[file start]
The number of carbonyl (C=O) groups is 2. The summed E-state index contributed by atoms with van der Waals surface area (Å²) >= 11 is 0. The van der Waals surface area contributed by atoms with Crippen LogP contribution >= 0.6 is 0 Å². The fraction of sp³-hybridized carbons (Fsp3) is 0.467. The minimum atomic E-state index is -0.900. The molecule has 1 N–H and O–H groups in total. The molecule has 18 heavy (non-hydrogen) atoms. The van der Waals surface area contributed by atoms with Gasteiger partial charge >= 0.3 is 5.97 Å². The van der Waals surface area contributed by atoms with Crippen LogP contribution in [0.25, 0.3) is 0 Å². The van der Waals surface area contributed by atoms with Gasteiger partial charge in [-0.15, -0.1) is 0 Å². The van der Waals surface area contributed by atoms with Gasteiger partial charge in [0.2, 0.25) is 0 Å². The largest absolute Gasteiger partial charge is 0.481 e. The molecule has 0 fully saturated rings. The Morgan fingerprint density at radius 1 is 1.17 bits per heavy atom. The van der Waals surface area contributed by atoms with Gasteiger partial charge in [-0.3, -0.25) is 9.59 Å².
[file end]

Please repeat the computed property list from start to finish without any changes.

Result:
The number of carbonyl (C=O) groups is 2. The summed E-state index contributed by atoms with van der Waals surface area (Å²) >= 11 is 0. The van der Waals surface area contributed by atoms with Crippen LogP contribution >= 0.6 is 0 Å². The fraction of sp³-hybridized carbons (Fsp3) is 0.467. The minimum atomic E-state index is -0.900. The molecule has 1 N–H and O–H groups in total. The molecule has 18 heavy (non-hydrogen) atoms. The van der Waals surface area contributed by atoms with Gasteiger partial charge >= 0.3 is 5.97 Å². The van der Waals surface area contributed by atoms with Crippen LogP contribution in [0.25, 0.3) is 0 Å². The van der Waals surface area contributed by atoms with Gasteiger partial charge in [-0.15, -0.1) is 0 Å². The van der Waals surface area contributed by atoms with Gasteiger partial charge in [0.2, 0.25) is 0 Å². The largest absolute Gasteiger partial charge is 0.481 e. The molecule has 0 fully saturated rings. The Morgan fingerprint density at radius 1 is 1.17 bits per heavy atom. The van der Waals surface area contributed by atoms with Gasteiger partial charge in [-0.3, -0.25) is 9.59 Å².